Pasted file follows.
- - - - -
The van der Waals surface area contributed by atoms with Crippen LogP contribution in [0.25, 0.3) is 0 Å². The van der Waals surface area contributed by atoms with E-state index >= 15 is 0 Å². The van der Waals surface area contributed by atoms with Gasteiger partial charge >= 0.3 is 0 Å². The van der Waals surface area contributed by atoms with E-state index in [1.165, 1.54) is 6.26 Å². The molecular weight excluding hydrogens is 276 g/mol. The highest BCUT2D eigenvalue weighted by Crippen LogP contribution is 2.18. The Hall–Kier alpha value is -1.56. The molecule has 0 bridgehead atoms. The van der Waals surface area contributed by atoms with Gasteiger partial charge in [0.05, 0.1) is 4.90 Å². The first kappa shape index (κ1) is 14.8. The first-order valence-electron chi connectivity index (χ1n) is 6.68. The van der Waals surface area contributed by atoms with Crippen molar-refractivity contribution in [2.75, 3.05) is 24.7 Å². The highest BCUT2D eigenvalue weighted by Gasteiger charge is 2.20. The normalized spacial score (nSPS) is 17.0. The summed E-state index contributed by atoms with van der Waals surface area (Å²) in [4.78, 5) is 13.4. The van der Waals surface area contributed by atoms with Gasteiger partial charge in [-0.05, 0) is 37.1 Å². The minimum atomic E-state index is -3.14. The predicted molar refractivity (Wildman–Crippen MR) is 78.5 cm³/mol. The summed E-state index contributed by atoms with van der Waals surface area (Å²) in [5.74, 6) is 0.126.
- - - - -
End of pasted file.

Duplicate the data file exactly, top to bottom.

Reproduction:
The van der Waals surface area contributed by atoms with Crippen LogP contribution in [0.25, 0.3) is 0 Å². The van der Waals surface area contributed by atoms with E-state index >= 15 is 0 Å². The van der Waals surface area contributed by atoms with Gasteiger partial charge >= 0.3 is 0 Å². The van der Waals surface area contributed by atoms with E-state index in [1.165, 1.54) is 6.26 Å². The molecular weight excluding hydrogens is 276 g/mol. The highest BCUT2D eigenvalue weighted by Crippen LogP contribution is 2.18. The Hall–Kier alpha value is -1.56. The molecule has 0 bridgehead atoms. The van der Waals surface area contributed by atoms with Gasteiger partial charge in [0.05, 0.1) is 4.90 Å². The first kappa shape index (κ1) is 14.8. The first-order valence-electron chi connectivity index (χ1n) is 6.68. The van der Waals surface area contributed by atoms with Crippen molar-refractivity contribution in [2.75, 3.05) is 24.7 Å². The highest BCUT2D eigenvalue weighted by Gasteiger charge is 2.20. The normalized spacial score (nSPS) is 17.0. The summed E-state index contributed by atoms with van der Waals surface area (Å²) in [4.78, 5) is 13.4. The van der Waals surface area contributed by atoms with Gasteiger partial charge in [-0.05, 0) is 37.1 Å². The minimum atomic E-state index is -3.14. The predicted molar refractivity (Wildman–Crippen MR) is 78.5 cm³/mol. The summed E-state index contributed by atoms with van der Waals surface area (Å²) in [5.74, 6) is 0.126.